By the way, why wouldn’t I put in some effort with complete strangers? That’s what authors do. I enjoy engaging potential readers. For instance, type in “Helium Hokum” and give my article at Scientific American a read on an off-toopic subject. Then, give Burt a chance. After all, it’s free, and only takes a little of your time, and you can disagree with it if you want to – but only if you really give it a read! Cheers! http://rps3.com/Files/AGW/EngrCritique.AGW-Science.v4.3.pdf

          • Bob_Wallace 5 years ago

            Rutan makes sophomoric mistakes.

            He argues that too little CO2 is a bad thing, therefore too much can’t be a bad thing.

            He claims that there was a global cooling crisis belief in the 1970s when a quick look at the literature proves otherwise.

            He lumps a bunch of stuff together under the heading of “Modern Human-Extinction Scares” when some clearly don’t belong there, some were avoided (or have been avoided so far), and some need to be dealt with.
            He says things like –

            “The temperature trend is so slight that, were the global average temperature change which has taken place during the 20th and 21st centuries were to occur in an ordinary room, most of the people in the room would be unaware of it. ”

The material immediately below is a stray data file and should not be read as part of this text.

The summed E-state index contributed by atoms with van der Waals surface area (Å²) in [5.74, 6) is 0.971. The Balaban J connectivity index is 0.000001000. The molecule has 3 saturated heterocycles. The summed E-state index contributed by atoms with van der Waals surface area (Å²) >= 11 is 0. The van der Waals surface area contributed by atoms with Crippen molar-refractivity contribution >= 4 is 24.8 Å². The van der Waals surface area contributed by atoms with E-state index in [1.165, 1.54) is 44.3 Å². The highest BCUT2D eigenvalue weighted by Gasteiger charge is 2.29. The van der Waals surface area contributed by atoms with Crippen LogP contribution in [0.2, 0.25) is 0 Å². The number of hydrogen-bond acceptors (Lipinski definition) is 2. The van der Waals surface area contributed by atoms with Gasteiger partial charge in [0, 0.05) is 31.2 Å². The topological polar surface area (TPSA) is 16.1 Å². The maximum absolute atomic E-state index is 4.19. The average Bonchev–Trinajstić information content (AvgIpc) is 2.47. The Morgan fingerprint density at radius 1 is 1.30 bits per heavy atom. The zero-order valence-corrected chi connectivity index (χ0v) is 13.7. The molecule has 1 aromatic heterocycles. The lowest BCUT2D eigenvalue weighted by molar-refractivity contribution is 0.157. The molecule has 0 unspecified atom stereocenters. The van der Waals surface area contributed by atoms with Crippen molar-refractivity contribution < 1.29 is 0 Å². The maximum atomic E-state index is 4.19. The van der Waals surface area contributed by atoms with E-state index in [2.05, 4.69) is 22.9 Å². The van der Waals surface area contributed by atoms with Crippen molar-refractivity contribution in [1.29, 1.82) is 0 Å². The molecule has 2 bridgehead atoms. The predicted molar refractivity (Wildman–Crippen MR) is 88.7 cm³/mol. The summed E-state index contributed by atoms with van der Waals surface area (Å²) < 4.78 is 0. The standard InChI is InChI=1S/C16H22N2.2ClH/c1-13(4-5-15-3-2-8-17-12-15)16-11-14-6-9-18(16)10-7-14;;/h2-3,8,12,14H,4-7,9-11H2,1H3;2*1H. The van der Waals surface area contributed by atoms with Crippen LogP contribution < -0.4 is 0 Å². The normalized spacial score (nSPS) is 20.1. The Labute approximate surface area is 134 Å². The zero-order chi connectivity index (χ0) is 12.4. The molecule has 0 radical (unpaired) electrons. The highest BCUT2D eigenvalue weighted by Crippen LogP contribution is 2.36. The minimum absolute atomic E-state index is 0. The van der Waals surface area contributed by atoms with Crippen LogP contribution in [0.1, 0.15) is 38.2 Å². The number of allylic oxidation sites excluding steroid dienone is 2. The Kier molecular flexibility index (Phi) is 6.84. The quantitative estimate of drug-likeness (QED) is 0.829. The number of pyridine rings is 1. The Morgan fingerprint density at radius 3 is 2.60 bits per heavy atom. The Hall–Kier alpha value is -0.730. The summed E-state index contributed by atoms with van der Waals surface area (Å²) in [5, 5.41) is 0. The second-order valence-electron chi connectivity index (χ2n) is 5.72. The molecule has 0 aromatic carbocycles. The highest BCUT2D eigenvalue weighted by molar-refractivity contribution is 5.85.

Disregarding the fact that the “slight” rise to date has caused increases to sea levels to the point where they are now impacting our coastal infrastructure, has melted a very large portion of Arctic sea ice and equatorial glaciers and has changed our agricultural zones.

            Some more “slight” is really going to screw us.

            I’m sorry, Burt should go back to flying planes. He’s disgracing himself with his dabbling in climate science.

          • Joe Dick 5 years ago

            How is it sophomoric to say too little CO2 is bad? Explain, please.

          • Bob_Wallace 5 years ago

            Read more carefully, Joe.

            And do learn some climate science. The basics aren’t hard to grasp.

          • Joe Dick 5 years ago

            And, uh, in the 1970s all the data from ice cores was pointing to the next ice age – to the point that that there were earnest serious proposals that we spread our coal dust on the glaciers that were soon to progess south at an alarming rate to slow their advance. Did not “The Blizzard of ’78” come up in your Googling or memory? Even Leonard Nimoy was on board: “In Search Of: The Next Ice Age”. Good grief! 🙂

          • Bob_Wallace 5 years ago

            Leonard Nimoy is a climate scientist? Who knew? Well, well, well….
            Why don’t you read some science?

            http://www.skepticalscience.com/ice-age-predictions-in-1970s.htm

          • Joe Dick 5 years ago

            PS, why did Al Gore buy a mansion in San Francisco which should be well below the sea level rise he “predicted” was to have occurred by now in “An Inconvenient Truth”. It amazes me that you chastised me that only facts and science are to be discussed here. C’mon. Surely a guy who claims to have a PhD can do better. http://www.forbes.com/sites/larrybell/2012/06/26/rising-tides-of-terror-will-melting-glaciers-flood-al-gores-coastal-home/

          • Bob_Wallace 5 years ago